A significant body of academic and central bank research (see below) has concluded that group forecasts and, specifically, Consensus Forecasts have a better track record than most of the individual forecasts which make up the group, because few, if any, individuals manage to consistently outperform the average. While in any one year some forecasting panellists will probably do better than our Consensus Forecasts in terms of predicting the correct outcome, these 'top performers' will vary from year to year and are very difficult to identify in advance. Consequently, using Consensus Forecasts which are surveyed from a group of expert economists can improve accuracy and enhance the work of our subscribers, who include investment managers, treasury executives, corporate planners, central bankers and government departments around the world.
Chart From: "The IMF and the OECD Versus Consensus Forecasts" (Reference below)
Roy Batchelor (City University Business School), "The IMF and OECD versus Consensus Forecasts", August 2000 (see above radar graphs). Applied Economics, 33(2), p.225-235; [Peer Reviewed]. Click here to download a PDF copy of the study.
Marten Blix, Joachim Wadefjord, Ulrika Wienecke and Martin Adahl (Swedish Central Bank), "How Good is the Forecasting Performance of Major Institutions?", Economic Review of the Swedish Central Bank, Autumn 2001. The complete study is available as a PDF download at the Riksbank website.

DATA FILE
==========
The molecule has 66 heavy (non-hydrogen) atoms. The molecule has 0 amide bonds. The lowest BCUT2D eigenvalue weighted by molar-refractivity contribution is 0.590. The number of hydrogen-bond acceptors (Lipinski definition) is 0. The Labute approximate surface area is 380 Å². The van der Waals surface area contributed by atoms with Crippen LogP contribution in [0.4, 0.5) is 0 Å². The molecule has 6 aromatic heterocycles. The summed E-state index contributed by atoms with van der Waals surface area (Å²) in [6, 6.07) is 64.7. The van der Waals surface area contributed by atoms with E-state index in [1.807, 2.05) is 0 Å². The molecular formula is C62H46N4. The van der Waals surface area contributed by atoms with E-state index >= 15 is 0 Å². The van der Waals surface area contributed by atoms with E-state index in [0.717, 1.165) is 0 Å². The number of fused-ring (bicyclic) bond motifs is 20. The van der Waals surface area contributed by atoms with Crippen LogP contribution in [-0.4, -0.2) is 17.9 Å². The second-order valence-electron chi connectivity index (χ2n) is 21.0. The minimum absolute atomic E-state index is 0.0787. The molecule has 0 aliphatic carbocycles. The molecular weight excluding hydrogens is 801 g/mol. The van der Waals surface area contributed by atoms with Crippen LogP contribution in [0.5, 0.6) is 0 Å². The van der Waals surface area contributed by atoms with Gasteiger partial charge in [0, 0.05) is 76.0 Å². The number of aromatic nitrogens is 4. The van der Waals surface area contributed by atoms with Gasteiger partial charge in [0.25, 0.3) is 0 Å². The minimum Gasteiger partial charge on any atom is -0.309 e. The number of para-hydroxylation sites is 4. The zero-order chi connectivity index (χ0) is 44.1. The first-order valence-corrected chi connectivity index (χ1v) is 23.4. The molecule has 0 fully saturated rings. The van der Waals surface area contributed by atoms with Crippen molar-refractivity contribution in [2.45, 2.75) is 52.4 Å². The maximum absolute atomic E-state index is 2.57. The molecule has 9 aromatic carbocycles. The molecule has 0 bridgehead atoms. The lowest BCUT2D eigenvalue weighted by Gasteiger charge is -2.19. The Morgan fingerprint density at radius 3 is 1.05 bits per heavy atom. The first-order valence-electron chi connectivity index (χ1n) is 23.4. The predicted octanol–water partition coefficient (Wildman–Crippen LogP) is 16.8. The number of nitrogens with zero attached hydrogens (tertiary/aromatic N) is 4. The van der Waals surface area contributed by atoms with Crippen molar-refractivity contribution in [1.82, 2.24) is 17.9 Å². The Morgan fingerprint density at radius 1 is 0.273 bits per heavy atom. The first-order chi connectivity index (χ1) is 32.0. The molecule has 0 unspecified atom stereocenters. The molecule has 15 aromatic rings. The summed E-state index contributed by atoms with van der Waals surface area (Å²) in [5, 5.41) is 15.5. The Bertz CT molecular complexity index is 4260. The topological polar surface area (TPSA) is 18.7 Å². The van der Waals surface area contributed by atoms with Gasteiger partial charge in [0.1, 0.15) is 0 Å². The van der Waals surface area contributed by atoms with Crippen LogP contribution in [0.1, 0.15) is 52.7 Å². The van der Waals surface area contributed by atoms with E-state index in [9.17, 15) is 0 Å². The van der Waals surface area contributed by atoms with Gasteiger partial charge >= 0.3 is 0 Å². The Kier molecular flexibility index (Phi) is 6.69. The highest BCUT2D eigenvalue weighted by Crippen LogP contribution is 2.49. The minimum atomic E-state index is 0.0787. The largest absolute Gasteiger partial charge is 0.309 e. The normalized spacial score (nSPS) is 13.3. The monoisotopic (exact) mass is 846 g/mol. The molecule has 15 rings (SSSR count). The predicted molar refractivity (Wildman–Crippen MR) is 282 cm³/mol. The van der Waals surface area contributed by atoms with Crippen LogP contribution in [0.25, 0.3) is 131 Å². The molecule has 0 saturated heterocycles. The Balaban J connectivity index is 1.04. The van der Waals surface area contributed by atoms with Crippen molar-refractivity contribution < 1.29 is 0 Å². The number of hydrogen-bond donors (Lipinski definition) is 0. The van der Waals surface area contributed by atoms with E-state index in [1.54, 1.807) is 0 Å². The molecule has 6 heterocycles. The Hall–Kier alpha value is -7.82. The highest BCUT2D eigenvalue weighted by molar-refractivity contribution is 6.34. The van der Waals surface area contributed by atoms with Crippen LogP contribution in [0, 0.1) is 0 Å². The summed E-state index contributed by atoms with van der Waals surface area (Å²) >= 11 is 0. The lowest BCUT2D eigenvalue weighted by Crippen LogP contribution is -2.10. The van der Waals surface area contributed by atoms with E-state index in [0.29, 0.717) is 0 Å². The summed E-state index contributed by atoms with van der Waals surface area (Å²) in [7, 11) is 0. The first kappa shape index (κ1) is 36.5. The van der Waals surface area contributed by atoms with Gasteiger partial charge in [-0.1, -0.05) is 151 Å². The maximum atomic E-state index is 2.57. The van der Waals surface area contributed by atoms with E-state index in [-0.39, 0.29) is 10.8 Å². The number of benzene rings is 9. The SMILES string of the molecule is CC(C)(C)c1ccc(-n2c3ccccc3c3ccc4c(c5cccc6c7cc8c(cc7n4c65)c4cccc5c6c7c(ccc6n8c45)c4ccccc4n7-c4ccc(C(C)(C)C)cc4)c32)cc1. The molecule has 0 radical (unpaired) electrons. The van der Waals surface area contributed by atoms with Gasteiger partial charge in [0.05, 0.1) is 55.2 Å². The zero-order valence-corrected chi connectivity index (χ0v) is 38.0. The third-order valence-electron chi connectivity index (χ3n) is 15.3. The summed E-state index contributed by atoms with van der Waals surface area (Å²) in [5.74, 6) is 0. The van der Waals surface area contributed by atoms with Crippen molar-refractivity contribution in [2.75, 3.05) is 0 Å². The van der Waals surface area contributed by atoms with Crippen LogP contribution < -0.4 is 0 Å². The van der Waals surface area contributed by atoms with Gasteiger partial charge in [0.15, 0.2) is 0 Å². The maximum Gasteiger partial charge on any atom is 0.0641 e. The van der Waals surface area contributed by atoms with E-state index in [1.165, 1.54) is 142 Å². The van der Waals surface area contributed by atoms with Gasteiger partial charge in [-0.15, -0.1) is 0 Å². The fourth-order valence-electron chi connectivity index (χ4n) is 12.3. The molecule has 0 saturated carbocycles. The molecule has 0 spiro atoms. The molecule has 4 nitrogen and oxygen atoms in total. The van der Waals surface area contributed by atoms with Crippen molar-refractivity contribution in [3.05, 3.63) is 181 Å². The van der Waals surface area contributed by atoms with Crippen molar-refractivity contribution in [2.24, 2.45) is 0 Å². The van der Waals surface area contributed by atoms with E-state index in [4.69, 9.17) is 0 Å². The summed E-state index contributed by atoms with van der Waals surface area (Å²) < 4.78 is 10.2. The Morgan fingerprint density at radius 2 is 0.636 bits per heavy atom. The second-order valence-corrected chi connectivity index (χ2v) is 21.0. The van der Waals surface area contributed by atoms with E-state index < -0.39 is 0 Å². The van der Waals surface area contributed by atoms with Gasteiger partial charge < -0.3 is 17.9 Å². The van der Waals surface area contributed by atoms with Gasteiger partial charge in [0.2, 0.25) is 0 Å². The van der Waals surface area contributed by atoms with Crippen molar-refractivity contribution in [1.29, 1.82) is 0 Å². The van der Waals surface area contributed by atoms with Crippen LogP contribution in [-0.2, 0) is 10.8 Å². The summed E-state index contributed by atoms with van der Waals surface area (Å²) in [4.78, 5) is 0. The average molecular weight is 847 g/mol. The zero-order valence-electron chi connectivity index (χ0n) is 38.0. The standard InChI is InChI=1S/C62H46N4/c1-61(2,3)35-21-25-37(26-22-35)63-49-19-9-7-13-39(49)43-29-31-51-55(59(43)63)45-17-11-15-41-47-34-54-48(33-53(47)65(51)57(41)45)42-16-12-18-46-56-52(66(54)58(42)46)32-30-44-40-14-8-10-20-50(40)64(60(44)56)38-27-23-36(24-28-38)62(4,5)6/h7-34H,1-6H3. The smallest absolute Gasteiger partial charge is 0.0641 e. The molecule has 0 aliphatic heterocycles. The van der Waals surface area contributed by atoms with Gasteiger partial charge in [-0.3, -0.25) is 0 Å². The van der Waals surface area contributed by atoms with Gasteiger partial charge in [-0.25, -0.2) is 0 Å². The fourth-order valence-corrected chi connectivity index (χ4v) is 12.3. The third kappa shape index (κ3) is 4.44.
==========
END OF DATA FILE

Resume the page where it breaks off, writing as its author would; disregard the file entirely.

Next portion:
Filip Novotný and Marie Raková (both Czech National Bank), "Assessment of Consensus Forecasts Accuracy: The Czech National Bank Perspective", Working Paper Series 14, December 2010.
Scott J. Armstrong, "Combining Forecasts", Chapter 13, Principles of Forecasting: A Handbook for Researchers and Practitioners, The Wharton School, University of Pennsylvania, P.417- 439, 2001.
Robert C. Jones, "Making Better Investment Decisions", The Journal of Portfolio Management, Volume 40 No 2, P.128- 143, Winter 2014.
"At least since the publication of “The Combination of Forecasts” (Bates and Granger ), economists have known that combining forecasts from different sources can both improve accuracy and reduce forecaster error. In the intervening years, numerous studies have confirmed these conclusions, outlined conditions under which forecast combinations are most effective, and tried to explain why simple equal weights work so well relative to more sophisticated statistical techniques.”